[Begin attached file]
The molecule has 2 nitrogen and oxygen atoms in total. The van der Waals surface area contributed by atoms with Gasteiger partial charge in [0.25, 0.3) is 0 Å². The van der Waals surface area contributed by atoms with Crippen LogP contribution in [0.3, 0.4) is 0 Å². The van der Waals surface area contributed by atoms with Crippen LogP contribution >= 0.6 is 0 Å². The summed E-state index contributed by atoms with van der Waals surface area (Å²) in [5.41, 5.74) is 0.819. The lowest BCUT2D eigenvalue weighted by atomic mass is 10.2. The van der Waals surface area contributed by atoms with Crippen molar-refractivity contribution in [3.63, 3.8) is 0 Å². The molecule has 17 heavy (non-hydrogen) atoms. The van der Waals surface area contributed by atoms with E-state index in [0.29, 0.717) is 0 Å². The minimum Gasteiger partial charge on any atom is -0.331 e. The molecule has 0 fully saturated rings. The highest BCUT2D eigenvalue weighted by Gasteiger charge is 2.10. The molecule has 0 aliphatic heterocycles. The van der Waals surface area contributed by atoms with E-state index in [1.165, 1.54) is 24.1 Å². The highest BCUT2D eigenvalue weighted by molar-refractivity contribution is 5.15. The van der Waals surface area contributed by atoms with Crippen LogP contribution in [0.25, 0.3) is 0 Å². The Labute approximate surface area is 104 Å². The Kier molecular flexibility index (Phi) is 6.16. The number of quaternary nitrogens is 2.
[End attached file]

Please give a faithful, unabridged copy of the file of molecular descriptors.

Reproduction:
The molecule has 2 nitrogen and oxygen atoms in total. The van der Waals surface area contributed by atoms with Gasteiger partial charge in [0.25, 0.3) is 0 Å². The van der Waals surface area contributed by atoms with Crippen LogP contribution in [0.3, 0.4) is 0 Å². The van der Waals surface area contributed by atoms with Crippen LogP contribution >= 0.6 is 0 Å². The summed E-state index contributed by atoms with van der Waals surface area (Å²) in [5.41, 5.74) is 0.819. The lowest BCUT2D eigenvalue weighted by atomic mass is 10.2. The van der Waals surface area contributed by atoms with Crippen molar-refractivity contribution in [3.63, 3.8) is 0 Å². The molecule has 17 heavy (non-hydrogen) atoms. The van der Waals surface area contributed by atoms with E-state index in [0.29, 0.717) is 0 Å². The minimum Gasteiger partial charge on any atom is -0.331 e. The molecule has 0 fully saturated rings. The highest BCUT2D eigenvalue weighted by Gasteiger charge is 2.10. The molecule has 0 aliphatic heterocycles. The van der Waals surface area contributed by atoms with E-state index in [1.165, 1.54) is 24.1 Å². The highest BCUT2D eigenvalue weighted by molar-refractivity contribution is 5.15. The van der Waals surface area contributed by atoms with Crippen LogP contribution in [0.25, 0.3) is 0 Å². The Labute approximate surface area is 104 Å². The Kier molecular flexibility index (Phi) is 6.16. The number of quaternary nitrogens is 2.